3. 30 am, 2nd May 1997. The result from Somerton and Frome, the constituency of my home village flashed across the bottom of the television screen – a Liberal Democrat gain. The Tories had been routed right across Britain, there were swathes of red and orange across the map, in Scotland and Wales there were no traces of blue.
Katharine leaned over the banisters of our huge Edwardian Rectory and called down the stairs, “do you intend staying up all night?”
“No”, I said, “I have seen enough”. I slept through to 7 am, deeply content.
“Things can only get better,” had been the campaign jingle of the victorious Labour Party. Those of us who had stood outside of polling stations in 1979 had waited eighteen years for this moment.
I was so delighted at the result that I was bought a video of election highlights as a stocking-filler the following Christmas. Time and again I played the moment when the journalist Martin Bell triumphed over Neil Hamilton and, best of all, the defeat of Michael Portillo by Stephen Twigg in Enfield Southgate.
Things didn’t get better though and things were never as they seemed. Neil Hamilton, whatever his failings, made for compulsive viewing and Michael Portillo became disturbingly radical. The party that hit the poor the hardest were not on the opposition benches, they were sitting on the Government side of the House.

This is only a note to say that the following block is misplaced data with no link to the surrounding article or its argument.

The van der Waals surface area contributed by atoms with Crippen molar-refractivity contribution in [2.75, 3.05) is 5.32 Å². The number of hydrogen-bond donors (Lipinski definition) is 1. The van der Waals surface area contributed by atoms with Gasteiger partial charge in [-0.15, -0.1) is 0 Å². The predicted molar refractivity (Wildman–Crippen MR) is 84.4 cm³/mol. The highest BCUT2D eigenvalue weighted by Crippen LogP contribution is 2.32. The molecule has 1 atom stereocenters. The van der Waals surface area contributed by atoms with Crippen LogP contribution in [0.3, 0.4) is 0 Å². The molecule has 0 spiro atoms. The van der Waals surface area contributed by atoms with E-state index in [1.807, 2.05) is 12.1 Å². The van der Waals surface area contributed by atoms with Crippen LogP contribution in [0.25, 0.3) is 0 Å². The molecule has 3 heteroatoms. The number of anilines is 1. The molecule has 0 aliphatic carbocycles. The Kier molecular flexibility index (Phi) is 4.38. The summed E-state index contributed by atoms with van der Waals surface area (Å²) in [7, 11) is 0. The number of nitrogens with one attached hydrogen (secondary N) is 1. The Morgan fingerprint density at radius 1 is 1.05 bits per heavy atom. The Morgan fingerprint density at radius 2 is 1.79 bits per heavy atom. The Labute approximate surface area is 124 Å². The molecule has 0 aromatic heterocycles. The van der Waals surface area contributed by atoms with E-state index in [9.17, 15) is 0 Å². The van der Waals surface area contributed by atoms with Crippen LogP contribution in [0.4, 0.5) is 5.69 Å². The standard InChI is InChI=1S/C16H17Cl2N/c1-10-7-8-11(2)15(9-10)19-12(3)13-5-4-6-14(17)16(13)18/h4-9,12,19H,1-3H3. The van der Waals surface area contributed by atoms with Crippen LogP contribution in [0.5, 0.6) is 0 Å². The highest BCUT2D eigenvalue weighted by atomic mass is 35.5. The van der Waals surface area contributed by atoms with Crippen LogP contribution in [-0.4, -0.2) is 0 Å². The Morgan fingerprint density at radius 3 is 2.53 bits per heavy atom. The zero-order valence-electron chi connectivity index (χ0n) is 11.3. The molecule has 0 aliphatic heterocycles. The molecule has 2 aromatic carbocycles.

Tax after tax slipped into the system, each indirect tax, each levy, hitting those on low incomes disproportionately to those who were much richer.
Education wasn’t reformed; it was turned into sets of statistics. Constant league tables that told nothing of how much teachers had achieved. The Health Service creaked along under the ever burgeoning weight of its own bureaucracy.
Perhaps if the new Government did no great good, it might have refrained from doing harm. Instead, British soldiers were sent off around the globe, the nadir being the troops trapped in the disastrous war in Iraq, a war begun without any idea of how it would end.
I think Tony Blair is a decent bloke, I think he worked hard to build on the foundations laid by John Major in Northern Ireland, I think he believed that he was sincere. It’s sad that the end of ten years things haven’t got better, my old Labour Dad would be the first to admit that his party haven’t served him well. The applause in the House of Commons seemed almost like the jollity with which one bids farewell to a dinner guest that one is pleased to see depart.